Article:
These fights are nothing compared to those against the titular destruction deity, who attacks after a certain number of weeks, and has a trillion HP. If the odds are against the player, they can attempt retreat from the battle, although in some cases the girl will want to remain on the battlefield, although successful retreat allows the player to train her for another few weeks. Should the girl die in the fight against Trillion, they can execute one of several selectable last-ditch attacks, after which she’s permanently dead, and the narrative advances to another maiden. This gameplay setup works well for the most part, although it can feel somewhat repetitive, making Trillion better digested in smaller doses.

Aside from some issues with constant scrolling down active and passive skill lists to see if a girl can learn one of them with current experience, interaction serves the game well, with a linear structure always leading players in the right direction.

Trillion is fairly story-heavy, and does a good job weaving an engaging tale about the various women tasked with defeating the daunting deity, although there are some minor derivative elements in the narrative. The translation is functional, although there are some occasional noticeable errors and use of honorifics that seems out of place in a game that doesn’t even occur in or reference Japan.

Tenpei Sato, known for his work in most of Nippon Ichi’s offerings, provides the soundtrack, which is well above average, and while the player can choose between English and Japanese voices, the former are surprising nice, with no weak performances.

The visual style is nice, as well, with most of the cutscenes dependent upon character art that shows occasional animation, and the three-dimensional graphics during battles aren’t half-bad either, with only occasional incongruities, for instance, in skills that knock enemies or the current maiden back, whereas the knockback happens before the actual attack.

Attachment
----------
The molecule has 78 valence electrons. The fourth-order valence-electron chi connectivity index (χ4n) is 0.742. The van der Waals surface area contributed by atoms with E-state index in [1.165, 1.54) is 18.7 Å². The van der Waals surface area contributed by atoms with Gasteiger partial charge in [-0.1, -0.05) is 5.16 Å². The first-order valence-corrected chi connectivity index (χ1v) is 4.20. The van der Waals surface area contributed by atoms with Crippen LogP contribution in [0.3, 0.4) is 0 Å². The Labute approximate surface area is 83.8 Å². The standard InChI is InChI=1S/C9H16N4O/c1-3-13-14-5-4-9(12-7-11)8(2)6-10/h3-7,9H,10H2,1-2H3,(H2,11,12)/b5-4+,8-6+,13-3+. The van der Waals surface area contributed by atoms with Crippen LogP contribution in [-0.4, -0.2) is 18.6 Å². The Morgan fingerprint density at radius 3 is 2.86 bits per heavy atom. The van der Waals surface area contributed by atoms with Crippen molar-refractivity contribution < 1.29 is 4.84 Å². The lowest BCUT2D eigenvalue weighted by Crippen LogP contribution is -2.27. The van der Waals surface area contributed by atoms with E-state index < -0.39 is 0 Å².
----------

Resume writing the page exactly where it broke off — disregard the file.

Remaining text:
The game lacks an in-game clock, so playing time is indeterminate, although replay value is tremendous, and multiple playthroughs will most of the time be necessary to conquer Trillion.

In the end, Trillion: God of Destruction is for the most part a solid RPG that hits most of the right notes, particularly with its enjoyable gameplay combining roguelike and strategic elements, excellent interaction, an interesting narrative, superb aurals, and a polished visual style, although there are some elements that leave room for improvement, such as the potential repetitiveness of the gameplay, the need to replay multiple times to fulfil the game’s objective, and the weak localization. Given the aforementioned redundancy of gameplay, one would best experience the game in small doses, with one’s possible tenure with the game nonetheless solid.

The Good:
+Good roguelike/simulation gameplay.
+Solid control.
+Nice narrative.
+Excellent music and voicework.
+Great visuals.

The Bad:
-Can become repetitive.
-Beating Trillion likely necessitates multiple playthroughs.
-Weak localization.

The Bottom Line:
Great in small doses.

Score Breakdown:
Platform: PlayStation Vita
Game Mechanics: 8/10
Controls: 9/10
Story: 9/10
Localization: 7/10
Music/Sound: 10/10
Graphics: 9/10
Lasting Appeal: 10/10
Difficulty: Hard
Playing Time: No in-game clock.

Overall: 9/10